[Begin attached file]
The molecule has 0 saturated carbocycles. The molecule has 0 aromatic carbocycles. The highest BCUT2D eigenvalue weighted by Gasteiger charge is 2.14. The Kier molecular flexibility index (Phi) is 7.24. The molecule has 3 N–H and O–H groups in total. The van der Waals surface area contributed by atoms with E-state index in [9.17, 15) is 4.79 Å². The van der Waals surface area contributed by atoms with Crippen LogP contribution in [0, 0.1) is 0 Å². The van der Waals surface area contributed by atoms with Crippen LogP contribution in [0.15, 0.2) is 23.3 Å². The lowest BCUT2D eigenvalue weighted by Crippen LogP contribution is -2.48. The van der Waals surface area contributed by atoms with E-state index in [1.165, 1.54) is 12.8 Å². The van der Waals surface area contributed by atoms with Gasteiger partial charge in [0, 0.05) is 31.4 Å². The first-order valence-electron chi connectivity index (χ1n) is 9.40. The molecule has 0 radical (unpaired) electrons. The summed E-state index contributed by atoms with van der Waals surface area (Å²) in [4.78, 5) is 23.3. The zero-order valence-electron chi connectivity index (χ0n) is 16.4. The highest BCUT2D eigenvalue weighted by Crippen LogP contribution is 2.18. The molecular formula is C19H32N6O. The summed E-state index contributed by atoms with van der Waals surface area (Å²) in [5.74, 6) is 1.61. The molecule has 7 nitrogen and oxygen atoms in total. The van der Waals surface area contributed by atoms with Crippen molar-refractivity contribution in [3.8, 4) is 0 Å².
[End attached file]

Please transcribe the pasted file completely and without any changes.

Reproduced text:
The molecule has 0 saturated carbocycles. The molecule has 0 aromatic carbocycles. The highest BCUT2D eigenvalue weighted by Gasteiger charge is 2.14. The Kier molecular flexibility index (Phi) is 7.24. The molecule has 3 N–H and O–H groups in total. The van der Waals surface area contributed by atoms with E-state index in [9.17, 15) is 4.79 Å². The van der Waals surface area contributed by atoms with Crippen LogP contribution in [0, 0.1) is 0 Å². The van der Waals surface area contributed by atoms with Crippen LogP contribution in [0.15, 0.2) is 23.3 Å². The lowest BCUT2D eigenvalue weighted by Crippen LogP contribution is -2.48. The van der Waals surface area contributed by atoms with E-state index in [1.165, 1.54) is 12.8 Å². The van der Waals surface area contributed by atoms with Gasteiger partial charge in [0, 0.05) is 31.4 Å². The first-order valence-electron chi connectivity index (χ1n) is 9.40. The molecule has 0 radical (unpaired) electrons. The summed E-state index contributed by atoms with van der Waals surface area (Å²) in [4.78, 5) is 23.3. The zero-order valence-electron chi connectivity index (χ0n) is 16.4. The highest BCUT2D eigenvalue weighted by Crippen LogP contribution is 2.18. The molecular formula is C19H32N6O. The summed E-state index contributed by atoms with van der Waals surface area (Å²) in [5.74, 6) is 1.61. The molecule has 7 nitrogen and oxygen atoms in total. The van der Waals surface area contributed by atoms with Crippen molar-refractivity contribution in [3.8, 4) is 0 Å².